Sally Haslanger is the Ford Professor of Philosophy in the Department of Linguistics and Philosophy at the Massachusetts Institute of Technology and holds the 2015 Spinoza Chair of Philosophy at the University of Amsterdam.
Let us begin by looking in a general way at the ancient Greek conception of virtue and morality. Although the various authors we will consider differ considerably in their views about morality, there are a number of core assumptions which they all shared, and within which their views evolved. Many of the assumptions and the debates will be familiar to us; they concern the foundations of moral motivation (why be moral?), the basis for moral obligation (by what authority does morality make demands on us?), and moral epistemology (how do we know what is right or wrong? Can virtue be taught?).
The Greek word for virtue is 'ARETE'. For the Greeks, the notion of virtue is tied to the notion of function (ERGON). The virtues of something are what enable it to perform excellently its proper function. Virtue (or arete) extends beyond the realm of morality; it concerns the excellent performance of any function. For example the function of a paring knife is to cut fruits and vegetables. A paring knife "has virtues" relative to that function, eg., a good paring knife has the virtue of being sharp, strong, etc. From this it appears that our own broad idea of virtue retains the Greek suggestion that virtue is excellence in performing one's proper function.
In keeping with this broad conception of virtue, human virtue is that which enables a human being to perform well or excellently the proper function of a human being. We may find it odd to speak of the proper goal or function of a human being; what is the function of human beings? The function of something is linked to what it can do especially well, or what only it can do. For humans, to put the point broadly, this is to live a human life. So the function of a human being is to live well or excellently the life that we have. Since to live well is to be happy, one's virtue is what enables one to lead a happy life.
So, on the Greek conception of virtue, a virtuous person is one who has the ability to live excellently, ie., to live a full, productive, and happy human life. Moral goodness is a kind of functional goodness: goodness relative to our proper purpose or function. This is only a schematic model and must be filled in by further discussion of what constitutes a distinctively human life, and distinctively human excellence.
Happiness is not only the product of well-living, but it is also what we naturally pursue. We have as our function a well-lived life, and we are naturally motivated to pursue such a life; this is a life of happiness. In short, happiness is our TELOS, ie., our goal or aim. On the Greek approach to ethics what is morally right for an agent must contribute to the agent's happiness, for the moral goodness of our actions is necessarily connected to living well. On this view, one can always characterize what is morally right in a way which reveals it as conducive to the agent's good, or self-interest. (This need not mean that all morality is narrowly self-centered, for it may be essential to my happiness and the goodness of my life that I am able to care for others.)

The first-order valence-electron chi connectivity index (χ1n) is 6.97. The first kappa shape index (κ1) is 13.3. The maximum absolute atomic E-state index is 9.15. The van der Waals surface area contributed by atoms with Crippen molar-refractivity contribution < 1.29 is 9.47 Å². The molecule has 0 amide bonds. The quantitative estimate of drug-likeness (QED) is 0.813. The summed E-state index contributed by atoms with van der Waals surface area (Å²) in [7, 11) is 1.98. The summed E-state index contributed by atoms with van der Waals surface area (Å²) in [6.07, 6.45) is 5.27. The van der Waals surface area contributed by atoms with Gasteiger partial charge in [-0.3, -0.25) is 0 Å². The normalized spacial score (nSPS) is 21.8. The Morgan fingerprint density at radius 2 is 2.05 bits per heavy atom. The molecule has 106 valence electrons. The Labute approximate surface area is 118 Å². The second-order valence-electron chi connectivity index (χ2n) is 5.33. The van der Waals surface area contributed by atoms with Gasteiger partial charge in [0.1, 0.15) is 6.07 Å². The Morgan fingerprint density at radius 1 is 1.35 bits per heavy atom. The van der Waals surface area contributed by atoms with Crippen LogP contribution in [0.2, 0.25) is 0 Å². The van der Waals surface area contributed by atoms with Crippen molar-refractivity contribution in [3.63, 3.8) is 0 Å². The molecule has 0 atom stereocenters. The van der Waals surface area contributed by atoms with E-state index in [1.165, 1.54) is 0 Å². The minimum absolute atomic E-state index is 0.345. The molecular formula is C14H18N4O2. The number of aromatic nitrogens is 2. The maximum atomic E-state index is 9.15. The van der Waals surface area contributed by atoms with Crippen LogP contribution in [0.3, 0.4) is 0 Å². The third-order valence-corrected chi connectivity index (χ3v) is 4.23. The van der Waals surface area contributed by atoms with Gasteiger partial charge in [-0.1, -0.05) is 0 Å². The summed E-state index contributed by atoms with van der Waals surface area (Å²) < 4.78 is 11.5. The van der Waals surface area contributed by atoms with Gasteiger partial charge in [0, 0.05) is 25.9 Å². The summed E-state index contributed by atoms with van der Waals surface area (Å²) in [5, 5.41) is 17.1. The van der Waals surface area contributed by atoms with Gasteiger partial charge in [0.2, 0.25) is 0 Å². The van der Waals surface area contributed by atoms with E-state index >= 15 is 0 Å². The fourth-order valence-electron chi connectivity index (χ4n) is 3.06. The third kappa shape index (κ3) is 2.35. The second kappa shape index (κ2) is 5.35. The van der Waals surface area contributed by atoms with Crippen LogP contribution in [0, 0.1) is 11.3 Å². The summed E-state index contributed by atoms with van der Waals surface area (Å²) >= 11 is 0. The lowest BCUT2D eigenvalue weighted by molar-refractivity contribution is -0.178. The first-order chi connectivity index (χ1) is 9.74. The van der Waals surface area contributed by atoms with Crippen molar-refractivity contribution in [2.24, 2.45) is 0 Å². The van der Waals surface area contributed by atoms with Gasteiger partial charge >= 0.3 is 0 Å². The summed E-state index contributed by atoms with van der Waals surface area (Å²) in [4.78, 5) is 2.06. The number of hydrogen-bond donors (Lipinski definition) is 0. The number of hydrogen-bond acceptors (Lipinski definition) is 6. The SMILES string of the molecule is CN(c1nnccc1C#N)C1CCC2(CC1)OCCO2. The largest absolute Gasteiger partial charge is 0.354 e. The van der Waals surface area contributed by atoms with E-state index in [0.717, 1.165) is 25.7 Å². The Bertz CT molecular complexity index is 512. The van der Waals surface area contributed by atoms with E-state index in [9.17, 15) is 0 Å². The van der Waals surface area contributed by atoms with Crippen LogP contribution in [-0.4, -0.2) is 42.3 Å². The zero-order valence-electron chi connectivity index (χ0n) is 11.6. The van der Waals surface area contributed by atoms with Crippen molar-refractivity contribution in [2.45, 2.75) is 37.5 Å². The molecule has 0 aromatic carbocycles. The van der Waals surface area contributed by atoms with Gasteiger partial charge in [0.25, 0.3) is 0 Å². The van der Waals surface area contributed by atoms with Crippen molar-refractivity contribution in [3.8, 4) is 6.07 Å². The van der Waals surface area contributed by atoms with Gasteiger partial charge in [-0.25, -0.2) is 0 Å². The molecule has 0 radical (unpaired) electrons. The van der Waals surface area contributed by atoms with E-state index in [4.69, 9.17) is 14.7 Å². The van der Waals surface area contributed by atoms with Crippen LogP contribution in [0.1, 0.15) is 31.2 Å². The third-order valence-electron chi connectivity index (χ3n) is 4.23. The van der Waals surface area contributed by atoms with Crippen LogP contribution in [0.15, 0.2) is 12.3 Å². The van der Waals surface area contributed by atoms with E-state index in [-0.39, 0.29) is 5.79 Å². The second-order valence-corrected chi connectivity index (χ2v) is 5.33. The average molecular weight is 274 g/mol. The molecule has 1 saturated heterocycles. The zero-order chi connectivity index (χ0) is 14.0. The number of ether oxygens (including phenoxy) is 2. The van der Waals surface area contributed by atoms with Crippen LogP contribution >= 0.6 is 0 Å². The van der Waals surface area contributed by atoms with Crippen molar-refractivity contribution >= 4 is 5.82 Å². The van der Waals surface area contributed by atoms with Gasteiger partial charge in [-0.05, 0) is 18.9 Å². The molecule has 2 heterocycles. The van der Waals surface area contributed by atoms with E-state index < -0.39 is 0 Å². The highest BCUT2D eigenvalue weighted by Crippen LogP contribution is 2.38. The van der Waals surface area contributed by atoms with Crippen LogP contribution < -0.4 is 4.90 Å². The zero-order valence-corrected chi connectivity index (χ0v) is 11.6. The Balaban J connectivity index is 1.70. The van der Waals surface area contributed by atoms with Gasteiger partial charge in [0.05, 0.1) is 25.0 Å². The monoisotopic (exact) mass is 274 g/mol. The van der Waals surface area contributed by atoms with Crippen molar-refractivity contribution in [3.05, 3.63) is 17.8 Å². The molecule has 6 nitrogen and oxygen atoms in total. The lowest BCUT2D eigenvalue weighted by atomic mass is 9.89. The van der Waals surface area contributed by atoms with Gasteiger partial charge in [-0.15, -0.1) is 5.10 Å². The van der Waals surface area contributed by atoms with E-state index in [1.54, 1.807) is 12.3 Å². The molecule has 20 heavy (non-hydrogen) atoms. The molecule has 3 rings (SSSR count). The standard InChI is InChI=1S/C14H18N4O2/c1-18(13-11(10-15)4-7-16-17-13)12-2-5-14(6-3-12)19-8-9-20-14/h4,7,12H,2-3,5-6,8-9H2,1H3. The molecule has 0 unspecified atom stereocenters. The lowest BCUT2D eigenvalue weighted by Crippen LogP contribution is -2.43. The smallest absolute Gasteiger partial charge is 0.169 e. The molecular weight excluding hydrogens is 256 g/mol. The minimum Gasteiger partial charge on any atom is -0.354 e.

During Socrates' lifetime, it was usually assumed that there are five cardinal virtues: wisdom, moderation/temperance, bravery, justice, piety. Popular belief had it that one could have one of these virtues without having the rest. Socrates, Plato, and Aristotle believed, however, that the virtues are inseparable; if you have one you have them all.
The point of these virtues is that each enables one to perform well in a particular sphere of life, and the virtues together enable one to live a good life as a whole. Bravery enables one to perform well in situations of danger; justice enables one to carry out successfully one's dealings with the others in a community; having all of the virtues enables one to perform excellently in all aspects of life. Truly living well requires that one have all of the virtues; complete virtue is the key to happiness (EUDAIMONIA).
There are two problems we shall have to address in coming to understand this conception of virtue:
1. Morality requires that we be just. To be just is to honor the claims of others in considering potential conflicts. In some cases, honoring the claims of others will clearly be against one's self-interest. How do we reconcile the claim that justice is a virtue and so (necessarily) leads to my happiness, with the seemingly undeniable fact that sometimes the unjust person who does not treat others fairly ends up happier? (Eg., won't an unjust person who gets more than a fair share of the pie be happier than they would be if the pie were divided fairly?)
2. If all morality is in our self-interest (because morality necessarily promotes our happiness), and we are naturally motivated to act in our own self-interest, why is it that sometimes we perform actions we know to be morally wrong? In other words, how is possible that sometimes we know the right thing to do, and yet go ahead and do the wrong thing? This is known as the problem of AKRASIA or "weakness of will".
Ancient philosophy, Fall 2004, lecture notes
Ancient philosophy, Fall 2004, lecture notes